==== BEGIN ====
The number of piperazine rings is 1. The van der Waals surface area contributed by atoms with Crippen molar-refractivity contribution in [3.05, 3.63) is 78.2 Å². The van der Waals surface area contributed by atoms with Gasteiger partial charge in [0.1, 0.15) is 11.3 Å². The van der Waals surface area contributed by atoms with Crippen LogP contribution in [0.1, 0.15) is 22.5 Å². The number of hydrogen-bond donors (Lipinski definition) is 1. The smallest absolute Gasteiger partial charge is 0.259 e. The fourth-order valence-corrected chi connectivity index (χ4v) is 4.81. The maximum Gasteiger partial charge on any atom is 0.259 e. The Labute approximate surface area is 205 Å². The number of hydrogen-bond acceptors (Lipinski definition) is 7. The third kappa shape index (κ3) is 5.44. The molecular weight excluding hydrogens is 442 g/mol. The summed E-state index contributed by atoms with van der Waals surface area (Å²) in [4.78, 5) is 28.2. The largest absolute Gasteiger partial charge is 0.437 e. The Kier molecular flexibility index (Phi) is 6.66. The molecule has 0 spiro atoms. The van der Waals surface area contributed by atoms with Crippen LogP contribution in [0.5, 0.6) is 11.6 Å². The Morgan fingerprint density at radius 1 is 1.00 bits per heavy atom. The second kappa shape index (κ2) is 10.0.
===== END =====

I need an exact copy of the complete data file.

The number of piperazine rings is 1. The van der Waals surface area contributed by atoms with Crippen molar-refractivity contribution in [3.05, 3.63) is 78.2 Å². The van der Waals surface area contributed by atoms with Gasteiger partial charge in [0.1, 0.15) is 11.3 Å². The van der Waals surface area contributed by atoms with Crippen LogP contribution in [0.1, 0.15) is 22.5 Å². The number of hydrogen-bond donors (Lipinski definition) is 1. The smallest absolute Gasteiger partial charge is 0.259 e. The fourth-order valence-corrected chi connectivity index (χ4v) is 4.81. The maximum Gasteiger partial charge on any atom is 0.259 e. The Labute approximate surface area is 205 Å². The number of hydrogen-bond acceptors (Lipinski definition) is 7. The third kappa shape index (κ3) is 5.44. The molecular weight excluding hydrogens is 442 g/mol. The summed E-state index contributed by atoms with van der Waals surface area (Å²) in [4.78, 5) is 28.2. The largest absolute Gasteiger partial charge is 0.437 e. The Kier molecular flexibility index (Phi) is 6.66. The molecule has 0 spiro atoms. The van der Waals surface area contributed by atoms with Crippen LogP contribution in [0.5, 0.6) is 11.6 Å². The Morgan fingerprint density at radius 1 is 1.00 bits per heavy atom. The second kappa shape index (κ2) is 10.0.